Thursday, 26 March 2015

Dear (American) Baby,

Dear (American) Baby,

Tomorrow marks a very important day.  It is my last official day as a teacher at KES.  After eight years I am finally making good on my promise.  We are going home!  

I know in 10 years you are going to ask why we left England.  When I was younger, I would have loved to have lived somewhere a bit different.  You may not think much of Ohio, but I'll tell you what - that place gets under your skin.  I am so passionate about our great state - and not just because it is home.  It's a good place.  It really is.  There really is no place like home.

The word "home" has been playing on my mind recently.  What exactly is "home?"  If I asked my students they would tell me it is a place where you feel safe and loved.  It is where you have family.  You have two passports and you have a family who loves you on both sides of the Atlantic.  That's incredibly lucky.  Your situation is a little bit different - but I think that is part of what makes you as special as you are.  You are both English and American - plus you would have lived in both places.  So where is your home?

Home is where Daddy and I are.  We could make a cardboard box home.  Because really - it doesn't matter where we are living or what cars we are driving or who we are surrounded by.  We are going to be happy wherever we are together.  

I didn't realise that when I was younger.  Perhaps I knew your Daddy was out there an I just needed to find him.  Back in 2007 I promised Nonna I would only move to England for a year.  One year.  I was going to teach in this exotic place called King's Lynn.  The only thing I knew about it was that there was a Youtube video that showed someone driving around the one way system in the town.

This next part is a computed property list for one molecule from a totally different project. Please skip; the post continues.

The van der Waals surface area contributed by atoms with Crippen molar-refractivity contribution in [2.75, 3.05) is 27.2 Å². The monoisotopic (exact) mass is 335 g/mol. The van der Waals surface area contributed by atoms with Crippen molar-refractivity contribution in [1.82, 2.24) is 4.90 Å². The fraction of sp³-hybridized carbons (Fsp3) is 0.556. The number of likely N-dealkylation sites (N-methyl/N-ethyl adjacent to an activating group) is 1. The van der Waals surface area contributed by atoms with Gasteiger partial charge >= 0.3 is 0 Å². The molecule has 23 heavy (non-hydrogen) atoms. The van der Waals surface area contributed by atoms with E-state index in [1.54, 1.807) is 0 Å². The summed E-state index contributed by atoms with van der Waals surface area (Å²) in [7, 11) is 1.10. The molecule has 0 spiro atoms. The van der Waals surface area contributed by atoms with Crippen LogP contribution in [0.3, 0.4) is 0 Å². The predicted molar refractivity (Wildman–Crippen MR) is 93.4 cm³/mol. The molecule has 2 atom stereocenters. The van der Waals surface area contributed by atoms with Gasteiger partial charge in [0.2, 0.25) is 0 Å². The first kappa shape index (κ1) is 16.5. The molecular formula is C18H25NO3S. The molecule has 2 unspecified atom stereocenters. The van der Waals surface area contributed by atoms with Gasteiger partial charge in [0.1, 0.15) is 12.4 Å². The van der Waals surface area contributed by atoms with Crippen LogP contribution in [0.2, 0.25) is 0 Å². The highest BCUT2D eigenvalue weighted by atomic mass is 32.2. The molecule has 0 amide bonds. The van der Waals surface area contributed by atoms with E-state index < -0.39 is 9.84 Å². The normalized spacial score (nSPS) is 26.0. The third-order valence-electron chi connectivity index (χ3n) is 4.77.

I think it was luck that I ended up here because nearly everyone I meet always asks me "Why on earth would you move to King's Lynn?"  Fate?  Maybe.

One year turned into three so I could finish my Masters at Cambridge University.  Then, Daddy finally had the guts to ask me out.  Eventually, one year turned into eight years so he could finish Medical School and complete his US Medical exams.  

It was now or never.  I couldn't let Nonna down.  

Living in England has taught me a lot about life.  I learnt who I am as an individual - I did something pretty ridiculous when I picked up and moved across the Atlantic.  I discovered that I am actually a little bit brave.  I learnt that I can do what seems impossible.  I learnt my strengths and weaknesses.  As a teacher, I have learnt who I am in the classroom.  I found my voice and I know how to teach a subject which I love.  I am thankful for the chance to meet so many fascinating people - they really taught me to become the person who I am.

If I'm honest, I'm a little bit scared of moving back to America.  I've been gone for so long. So many of my friends have moved on - is it fair to come back and pick up where we left off?  I've gotten used to the English way of doing things - can I pick and choose which way to do things?  Am I going to remember to drive on the right side of the road?

There are so many things that I have loved about living here - the coast, the cups of tea, the castles, the random sheep hanging out in the road.  I think I'm going to miss a lot of things - but then I remember all of the things I miss about Ohio and I get confused.  I know that I can love both places and love different things about each place.  But I don't think we have to like one place better than the other. I don't think that is the point of having a history in a place like this.  I think we need to look back on our chapter entitled "King's Lynn" and smile at the memories.  We can look back and remember - there is nothing wrong with that - but we also need to look at the Present - the here and now and love and cherish everything we are DOING. 

Whilst the move back to America is daunting and overwhelming, I am enjoying it. I am enjoying going through our things and remembering. I'm OK with passing certain things on to someone else because I know they are going to create their own memories with something that meant a lot to me.  

This, Emma Rose, is a huge adventure.  You are only little and have no idea what is happening around you, but trust me - everything is changing.  This change is going to be happy and sad, scary and uncertain, exciting and stressful.  

My English baby - you are also an American baby.  Never forget where you come from - never forget where you are going.  After all, both places have made you (and me) into the person you are.

Love always,

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